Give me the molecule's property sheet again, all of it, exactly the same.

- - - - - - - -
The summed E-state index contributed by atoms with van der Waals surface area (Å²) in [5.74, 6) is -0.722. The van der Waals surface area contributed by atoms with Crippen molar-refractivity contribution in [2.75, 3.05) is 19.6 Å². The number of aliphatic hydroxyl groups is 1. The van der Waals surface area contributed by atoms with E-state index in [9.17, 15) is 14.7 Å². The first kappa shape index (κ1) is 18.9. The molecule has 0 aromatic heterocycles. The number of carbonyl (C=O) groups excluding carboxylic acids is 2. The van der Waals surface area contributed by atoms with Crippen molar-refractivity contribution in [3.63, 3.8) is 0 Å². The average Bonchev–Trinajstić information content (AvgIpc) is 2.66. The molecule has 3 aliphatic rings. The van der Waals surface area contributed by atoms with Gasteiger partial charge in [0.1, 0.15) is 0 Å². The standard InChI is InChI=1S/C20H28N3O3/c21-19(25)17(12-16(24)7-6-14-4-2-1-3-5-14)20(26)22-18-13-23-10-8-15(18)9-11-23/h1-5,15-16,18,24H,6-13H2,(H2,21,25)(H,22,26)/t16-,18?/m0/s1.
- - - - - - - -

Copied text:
The summed E-state index contributed by atoms with van der Waals surface area (Å²) in [5.74, 6) is -0.722. The van der Waals surface area contributed by atoms with Crippen molar-refractivity contribution in [2.75, 3.05) is 19.6 Å². The number of aliphatic hydroxyl groups is 1. The van der Waals surface area contributed by atoms with E-state index in [9.17, 15) is 14.7 Å². The first kappa shape index (κ1) is 18.9. The molecule has 0 aromatic heterocycles. The number of carbonyl (C=O) groups excluding carboxylic acids is 2. The van der Waals surface area contributed by atoms with Crippen molar-refractivity contribution in [3.63, 3.8) is 0 Å². The average Bonchev–Trinajstić information content (AvgIpc) is 2.66. The molecule has 3 aliphatic rings. The van der Waals surface area contributed by atoms with Gasteiger partial charge in [0.1, 0.15) is 0 Å². The standard InChI is InChI=1S/C20H28N3O3/c21-19(25)17(12-16(24)7-6-14-4-2-1-3-5-14)20(26)22-18-13-23-10-8-15(18)9-11-23/h1-5,15-16,18,24H,6-13H2,(H2,21,25)(H,22,26)/t16-,18?/m0/s1.